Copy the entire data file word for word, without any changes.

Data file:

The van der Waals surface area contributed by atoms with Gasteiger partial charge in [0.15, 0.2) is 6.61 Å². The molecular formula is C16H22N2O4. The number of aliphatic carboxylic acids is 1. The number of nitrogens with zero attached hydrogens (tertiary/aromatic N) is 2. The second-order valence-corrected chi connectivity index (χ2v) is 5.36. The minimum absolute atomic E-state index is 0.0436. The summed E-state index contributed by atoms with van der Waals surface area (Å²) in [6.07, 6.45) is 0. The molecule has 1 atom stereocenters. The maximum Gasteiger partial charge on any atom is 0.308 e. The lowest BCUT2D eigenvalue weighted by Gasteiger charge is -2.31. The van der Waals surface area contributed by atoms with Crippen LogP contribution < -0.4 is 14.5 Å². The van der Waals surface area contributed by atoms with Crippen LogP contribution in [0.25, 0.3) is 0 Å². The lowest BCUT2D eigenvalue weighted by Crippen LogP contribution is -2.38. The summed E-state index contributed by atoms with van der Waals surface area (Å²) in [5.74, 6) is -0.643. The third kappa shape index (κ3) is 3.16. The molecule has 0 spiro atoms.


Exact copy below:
The van der Waals surface area contributed by atoms with Gasteiger partial charge in [0.15, 0.2) is 6.61 Å². The molecular formula is C16H22N2O4. The number of aliphatic carboxylic acids is 1. The number of nitrogens with zero attached hydrogens (tertiary/aromatic N) is 2. The second-order valence-corrected chi connectivity index (χ2v) is 5.36. The minimum absolute atomic E-state index is 0.0436. The summed E-state index contributed by atoms with van der Waals surface area (Å²) in [6.07, 6.45) is 0. The molecule has 1 atom stereocenters. The maximum Gasteiger partial charge on any atom is 0.308 e. The lowest BCUT2D eigenvalue weighted by Gasteiger charge is -2.31. The van der Waals surface area contributed by atoms with Crippen LogP contribution < -0.4 is 14.5 Å². The van der Waals surface area contributed by atoms with Crippen LogP contribution in [0.25, 0.3) is 0 Å². The lowest BCUT2D eigenvalue weighted by Crippen LogP contribution is -2.38. The summed E-state index contributed by atoms with van der Waals surface area (Å²) in [5.74, 6) is -0.643. The third kappa shape index (κ3) is 3.16. The molecule has 0 spiro atoms.